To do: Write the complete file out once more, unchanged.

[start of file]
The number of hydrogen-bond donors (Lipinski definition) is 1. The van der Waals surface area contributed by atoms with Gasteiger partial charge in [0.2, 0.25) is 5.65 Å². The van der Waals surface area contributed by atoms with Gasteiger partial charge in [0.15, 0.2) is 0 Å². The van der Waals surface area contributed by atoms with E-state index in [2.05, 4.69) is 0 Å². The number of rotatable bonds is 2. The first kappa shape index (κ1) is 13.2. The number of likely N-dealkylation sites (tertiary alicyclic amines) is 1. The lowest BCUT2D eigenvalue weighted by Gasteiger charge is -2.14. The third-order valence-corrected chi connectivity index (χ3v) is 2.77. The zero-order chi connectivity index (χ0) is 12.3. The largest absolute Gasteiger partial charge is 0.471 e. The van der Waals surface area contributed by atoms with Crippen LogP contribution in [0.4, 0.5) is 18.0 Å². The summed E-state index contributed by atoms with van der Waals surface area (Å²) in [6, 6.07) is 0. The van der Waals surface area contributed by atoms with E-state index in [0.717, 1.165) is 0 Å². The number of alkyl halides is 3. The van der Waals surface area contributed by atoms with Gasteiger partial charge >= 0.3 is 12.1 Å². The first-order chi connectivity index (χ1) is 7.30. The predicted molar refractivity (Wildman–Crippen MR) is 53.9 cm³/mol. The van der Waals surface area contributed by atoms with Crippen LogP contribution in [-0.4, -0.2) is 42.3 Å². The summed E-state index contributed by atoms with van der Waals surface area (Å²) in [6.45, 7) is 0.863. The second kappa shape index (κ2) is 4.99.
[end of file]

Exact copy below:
The number of hydrogen-bond donors (Lipinski definition) is 1. The van der Waals surface area contributed by atoms with Gasteiger partial charge in [0.2, 0.25) is 5.65 Å². The van der Waals surface area contributed by atoms with Gasteiger partial charge in [0.15, 0.2) is 0 Å². The van der Waals surface area contributed by atoms with E-state index in [2.05, 4.69) is 0 Å². The number of rotatable bonds is 2. The first kappa shape index (κ1) is 13.2. The number of likely N-dealkylation sites (tertiary alicyclic amines) is 1. The lowest BCUT2D eigenvalue weighted by Gasteiger charge is -2.14. The third-order valence-corrected chi connectivity index (χ3v) is 2.77. The zero-order chi connectivity index (χ0) is 12.3. The largest absolute Gasteiger partial charge is 0.471 e. The van der Waals surface area contributed by atoms with Crippen LogP contribution in [0.4, 0.5) is 18.0 Å². The summed E-state index contributed by atoms with van der Waals surface area (Å²) in [6, 6.07) is 0. The van der Waals surface area contributed by atoms with E-state index in [0.717, 1.165) is 0 Å². The number of alkyl halides is 3. The van der Waals surface area contributed by atoms with Gasteiger partial charge >= 0.3 is 12.1 Å². The first-order chi connectivity index (χ1) is 7.30. The predicted molar refractivity (Wildman–Crippen MR) is 53.9 cm³/mol. The van der Waals surface area contributed by atoms with Crippen LogP contribution in [-0.4, -0.2) is 42.3 Å². The summed E-state index contributed by atoms with van der Waals surface area (Å²) in [6.45, 7) is 0.863. The second kappa shape index (κ2) is 4.99.